A Winnipeg man who has earned thousands of dollars as a ticket scalper says it's time the government started regulating ticket scalping so customers don't get gouged.
To protect consumers, the man said there should be limits on how much ticket resellers can jack up the prices for popular tickets.
"Normally I don't put more than a 50 per cent markup on the tickets," he said.
It's illegal in Manitoba to charge any markup at all on resold tickets.
"Personally, I didn't even know about it," he said, referring to the Manitoba Amusements Act, which since 1920 has prohibited the sale of event tickets for higher than the original price.
The man granted an interview to CBC News on the condition that he not be identified.
He said the problem lies with online ticket resellers who sometimes take a ticket priced at less than $200 and offer it for vastly inflated prices — sometimes at more than $10,000.
"It's unethical," he said.
"It's just not in my nature. I wouldn't want somebody taking advantage of me. So I don't wanna take advantage of anybody else."
The man said he thinks of his business as a service for people who don't have the time and persistence to go online and get their own tickets that sell out quickly for a popular show.
"You make your money, they get to see their concert. It's a win-win deal; everybody walks away from the table happy," he said.
But he added, "When you start doubling, tripling the price, then people start feeling — even though they got their ticket — they still feel resentful and they're gonna complain.
"Maybe what they need to do is put some caps," he said, which would allow scalpers to resell tickets, "but restrict the profit margin of it so people can't be gouged."
"It's just being ethical and human about it."
Ontario proposing legislative changes
Ontario, which has had anti-scalping legislation in place since 1914, is now proposing changes that would allow the resale of tickets at more than face value on the condition the tickets are verified by the original vendor or resold with a money-back guarantee if the ticket turns out to be fraudulent.
A spokesman for that province's Ministry of the Attorney General, Brendan Crawley, said the proposal could help protect consumers from buying fraudulent duplicate tickets.
In 2010, Ontario amended its Ticket Speculation Act to prevent companies like Ticketmaster from selling, and then reselling, tickets through websites it owned.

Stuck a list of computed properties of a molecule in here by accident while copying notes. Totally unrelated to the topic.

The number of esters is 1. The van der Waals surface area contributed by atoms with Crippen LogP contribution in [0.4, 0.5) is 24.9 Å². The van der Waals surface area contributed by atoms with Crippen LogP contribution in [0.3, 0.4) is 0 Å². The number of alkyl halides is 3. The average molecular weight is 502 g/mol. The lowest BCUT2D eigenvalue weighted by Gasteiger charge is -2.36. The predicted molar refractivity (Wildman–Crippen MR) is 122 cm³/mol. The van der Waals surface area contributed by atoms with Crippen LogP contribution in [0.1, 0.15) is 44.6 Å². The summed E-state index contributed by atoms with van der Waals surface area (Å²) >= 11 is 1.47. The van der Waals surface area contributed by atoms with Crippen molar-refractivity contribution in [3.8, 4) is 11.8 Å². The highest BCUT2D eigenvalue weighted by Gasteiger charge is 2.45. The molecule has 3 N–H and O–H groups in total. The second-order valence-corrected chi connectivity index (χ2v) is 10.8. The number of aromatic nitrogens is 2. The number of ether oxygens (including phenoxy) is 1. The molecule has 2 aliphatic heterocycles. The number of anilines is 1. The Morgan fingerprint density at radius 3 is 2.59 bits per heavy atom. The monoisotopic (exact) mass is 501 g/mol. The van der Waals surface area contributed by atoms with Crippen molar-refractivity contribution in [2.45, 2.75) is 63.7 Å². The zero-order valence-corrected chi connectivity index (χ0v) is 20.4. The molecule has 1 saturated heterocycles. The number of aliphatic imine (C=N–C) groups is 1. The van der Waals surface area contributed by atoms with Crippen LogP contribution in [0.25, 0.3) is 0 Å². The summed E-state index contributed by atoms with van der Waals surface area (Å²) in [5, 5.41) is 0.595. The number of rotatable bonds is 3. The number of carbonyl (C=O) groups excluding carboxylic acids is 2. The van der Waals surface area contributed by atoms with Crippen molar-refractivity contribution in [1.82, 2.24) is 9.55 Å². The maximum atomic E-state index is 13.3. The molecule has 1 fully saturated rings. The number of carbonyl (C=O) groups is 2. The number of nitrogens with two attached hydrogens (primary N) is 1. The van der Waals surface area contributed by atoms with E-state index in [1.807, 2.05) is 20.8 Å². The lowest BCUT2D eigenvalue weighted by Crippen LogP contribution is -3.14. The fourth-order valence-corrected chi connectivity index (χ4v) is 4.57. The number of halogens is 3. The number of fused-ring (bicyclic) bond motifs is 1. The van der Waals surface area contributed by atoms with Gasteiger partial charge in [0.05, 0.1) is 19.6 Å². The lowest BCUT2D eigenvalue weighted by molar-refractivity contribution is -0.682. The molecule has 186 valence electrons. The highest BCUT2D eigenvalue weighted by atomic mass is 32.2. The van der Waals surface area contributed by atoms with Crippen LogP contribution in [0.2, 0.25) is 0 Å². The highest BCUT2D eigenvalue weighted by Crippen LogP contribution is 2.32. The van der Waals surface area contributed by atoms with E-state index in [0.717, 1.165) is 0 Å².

Ticketmaster has, in the past, drawn the wrath of concert fans with the company's own reselling ventures.
Bruce Springsteen fans in the United States were infuriated in 2009 when Ticketmaster's website redirected buyers to the TicketsNow.com website — a wholly owned subsidiary of Ticketmaster — where seats were offered at higher prices.
In that case, New Jersey's attorney general reached a settlement with Ticketmaster to pay $350,000 US to the state, but the company did not admit wrongdoing.
Ticketmaster did not respond to an interview request for this story.
'It's the wild, wild west'
At Winnipeg's largest indoor concert venue, the MTS Centre, True North Sports and Entertainment vice-president Kevin Donnelly said if scalping can't be stopped, then it may be time for regulation of the resellers.
"It's the wild, wild west. There is no sheriff. There is nobody that is controlling any of this in the resale world," Donnelly said.
Donnelly suggested creating a registry so ticket brokers would have to register with the venue and clearly list the seat and row numbers they are selling.
As for the scalper who talked to CBC News about his sideline, he said he's just in the business to supplement his income — getting his tickets from Ticketmaster or other online resellers, then offering them back for sale online.
"Moneywise? Yeah, I made a few bucks. Not a lot of bucks, but I made a few bucks," he said, estimating his earnings at about $10,000 since he started scalping a year and a half ago.
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